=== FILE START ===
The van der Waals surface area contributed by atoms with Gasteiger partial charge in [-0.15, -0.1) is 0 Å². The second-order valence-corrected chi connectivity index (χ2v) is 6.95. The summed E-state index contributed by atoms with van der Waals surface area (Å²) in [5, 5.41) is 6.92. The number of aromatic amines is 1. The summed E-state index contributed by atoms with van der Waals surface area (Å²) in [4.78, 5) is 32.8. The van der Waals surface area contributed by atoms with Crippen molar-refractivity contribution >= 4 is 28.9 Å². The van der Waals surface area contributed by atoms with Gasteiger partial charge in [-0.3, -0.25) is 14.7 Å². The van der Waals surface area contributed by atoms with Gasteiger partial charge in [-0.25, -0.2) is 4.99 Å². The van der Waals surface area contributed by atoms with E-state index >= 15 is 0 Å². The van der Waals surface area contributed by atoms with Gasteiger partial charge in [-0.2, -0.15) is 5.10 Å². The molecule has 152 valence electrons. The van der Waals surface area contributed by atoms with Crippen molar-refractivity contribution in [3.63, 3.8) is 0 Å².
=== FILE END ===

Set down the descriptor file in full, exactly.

The van der Waals surface area contributed by atoms with Gasteiger partial charge in [-0.15, -0.1) is 0 Å². The second-order valence-corrected chi connectivity index (χ2v) is 6.95. The summed E-state index contributed by atoms with van der Waals surface area (Å²) in [5, 5.41) is 6.92. The number of aromatic amines is 1. The summed E-state index contributed by atoms with van der Waals surface area (Å²) in [4.78, 5) is 32.8. The van der Waals surface area contributed by atoms with Crippen molar-refractivity contribution >= 4 is 28.9 Å². The van der Waals surface area contributed by atoms with Gasteiger partial charge in [-0.3, -0.25) is 14.7 Å². The van der Waals surface area contributed by atoms with Gasteiger partial charge in [-0.25, -0.2) is 4.99 Å². The van der Waals surface area contributed by atoms with E-state index >= 15 is 0 Å². The van der Waals surface area contributed by atoms with Gasteiger partial charge in [-0.2, -0.15) is 5.10 Å². The molecule has 152 valence electrons. The van der Waals surface area contributed by atoms with Crippen molar-refractivity contribution in [3.63, 3.8) is 0 Å².